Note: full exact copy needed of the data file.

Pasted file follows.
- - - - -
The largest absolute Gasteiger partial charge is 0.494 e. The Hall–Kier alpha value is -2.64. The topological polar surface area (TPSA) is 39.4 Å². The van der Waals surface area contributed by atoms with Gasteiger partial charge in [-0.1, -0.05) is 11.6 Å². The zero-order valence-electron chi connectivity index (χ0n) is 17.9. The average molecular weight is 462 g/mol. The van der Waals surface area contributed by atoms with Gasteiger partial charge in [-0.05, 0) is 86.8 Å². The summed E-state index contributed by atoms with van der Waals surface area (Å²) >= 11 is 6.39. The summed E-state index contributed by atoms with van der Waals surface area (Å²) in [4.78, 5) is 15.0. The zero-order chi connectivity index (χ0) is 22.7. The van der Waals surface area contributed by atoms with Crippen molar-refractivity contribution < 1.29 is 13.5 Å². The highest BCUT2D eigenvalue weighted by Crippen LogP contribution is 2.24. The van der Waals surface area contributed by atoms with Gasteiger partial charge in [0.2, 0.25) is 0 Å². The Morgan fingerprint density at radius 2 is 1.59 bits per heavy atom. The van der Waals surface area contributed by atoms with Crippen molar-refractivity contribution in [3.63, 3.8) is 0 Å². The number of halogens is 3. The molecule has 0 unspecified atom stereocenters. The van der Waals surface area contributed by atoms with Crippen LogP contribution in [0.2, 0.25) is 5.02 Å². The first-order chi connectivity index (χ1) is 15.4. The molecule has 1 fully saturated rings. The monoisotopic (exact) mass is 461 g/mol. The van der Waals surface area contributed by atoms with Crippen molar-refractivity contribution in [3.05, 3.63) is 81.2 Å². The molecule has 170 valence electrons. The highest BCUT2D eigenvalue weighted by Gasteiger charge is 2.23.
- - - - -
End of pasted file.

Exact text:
The largest absolute Gasteiger partial charge is 0.494 e. The Hall–Kier alpha value is -2.64. The topological polar surface area (TPSA) is 39.4 Å². The van der Waals surface area contributed by atoms with Gasteiger partial charge in [-0.1, -0.05) is 11.6 Å². The zero-order valence-electron chi connectivity index (χ0n) is 17.9. The average molecular weight is 462 g/mol. The van der Waals surface area contributed by atoms with Gasteiger partial charge in [-0.05, 0) is 86.8 Å². The summed E-state index contributed by atoms with van der Waals surface area (Å²) >= 11 is 6.39. The summed E-state index contributed by atoms with van der Waals surface area (Å²) in [4.78, 5) is 15.0. The zero-order chi connectivity index (χ0) is 22.7. The van der Waals surface area contributed by atoms with Crippen molar-refractivity contribution < 1.29 is 13.5 Å². The highest BCUT2D eigenvalue weighted by Crippen LogP contribution is 2.24. The van der Waals surface area contributed by atoms with Gasteiger partial charge in [0.2, 0.25) is 0 Å². The Morgan fingerprint density at radius 2 is 1.59 bits per heavy atom. The van der Waals surface area contributed by atoms with Crippen molar-refractivity contribution in [3.63, 3.8) is 0 Å². The number of halogens is 3. The molecule has 0 unspecified atom stereocenters. The van der Waals surface area contributed by atoms with Crippen LogP contribution in [0.2, 0.25) is 5.02 Å². The first-order chi connectivity index (χ1) is 15.4. The molecule has 1 fully saturated rings. The monoisotopic (exact) mass is 461 g/mol. The van der Waals surface area contributed by atoms with Crippen molar-refractivity contribution in [3.05, 3.63) is 81.2 Å². The molecule has 170 valence electrons. The highest BCUT2D eigenvalue weighted by Gasteiger charge is 2.23.